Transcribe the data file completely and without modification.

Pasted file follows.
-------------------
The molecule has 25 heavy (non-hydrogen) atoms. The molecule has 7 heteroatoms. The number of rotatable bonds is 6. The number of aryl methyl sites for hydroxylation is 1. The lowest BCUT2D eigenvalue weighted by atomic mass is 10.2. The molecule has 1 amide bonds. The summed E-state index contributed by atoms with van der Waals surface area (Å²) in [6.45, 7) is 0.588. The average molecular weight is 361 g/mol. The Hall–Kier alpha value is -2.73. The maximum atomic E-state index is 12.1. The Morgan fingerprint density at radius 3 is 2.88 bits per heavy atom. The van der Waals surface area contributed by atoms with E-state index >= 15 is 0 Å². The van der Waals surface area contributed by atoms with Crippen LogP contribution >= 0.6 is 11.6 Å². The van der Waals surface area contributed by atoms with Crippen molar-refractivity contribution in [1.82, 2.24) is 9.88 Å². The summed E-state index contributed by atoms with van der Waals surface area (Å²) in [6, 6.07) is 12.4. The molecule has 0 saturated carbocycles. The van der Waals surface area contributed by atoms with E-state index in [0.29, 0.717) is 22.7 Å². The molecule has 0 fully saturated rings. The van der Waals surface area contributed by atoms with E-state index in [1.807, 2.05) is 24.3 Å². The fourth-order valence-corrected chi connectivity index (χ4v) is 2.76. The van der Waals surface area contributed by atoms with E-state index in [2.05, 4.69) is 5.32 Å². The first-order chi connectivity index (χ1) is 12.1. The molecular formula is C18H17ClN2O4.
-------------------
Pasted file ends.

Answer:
The molecule has 25 heavy (non-hydrogen) atoms. The molecule has 7 heteroatoms. The number of rotatable bonds is 6. The number of aryl methyl sites for hydroxylation is 1. The lowest BCUT2D eigenvalue weighted by atomic mass is 10.2. The molecule has 1 amide bonds. The summed E-state index contributed by atoms with van der Waals surface area (Å²) in [6.45, 7) is 0.588. The average molecular weight is 361 g/mol. The Hall–Kier alpha value is -2.73. The maximum atomic E-state index is 12.1. The Morgan fingerprint density at radius 3 is 2.88 bits per heavy atom. The van der Waals surface area contributed by atoms with E-state index >= 15 is 0 Å². The van der Waals surface area contributed by atoms with Crippen LogP contribution >= 0.6 is 11.6 Å². The van der Waals surface area contributed by atoms with Crippen molar-refractivity contribution in [1.82, 2.24) is 9.88 Å². The summed E-state index contributed by atoms with van der Waals surface area (Å²) in [6, 6.07) is 12.4. The molecule has 0 saturated carbocycles. The van der Waals surface area contributed by atoms with E-state index in [0.29, 0.717) is 22.7 Å². The molecule has 0 fully saturated rings. The van der Waals surface area contributed by atoms with E-state index in [1.807, 2.05) is 24.3 Å². The fourth-order valence-corrected chi connectivity index (χ4v) is 2.76. The van der Waals surface area contributed by atoms with E-state index in [2.05, 4.69) is 5.32 Å². The first-order chi connectivity index (χ1) is 12.1. The molecular formula is C18H17ClN2O4.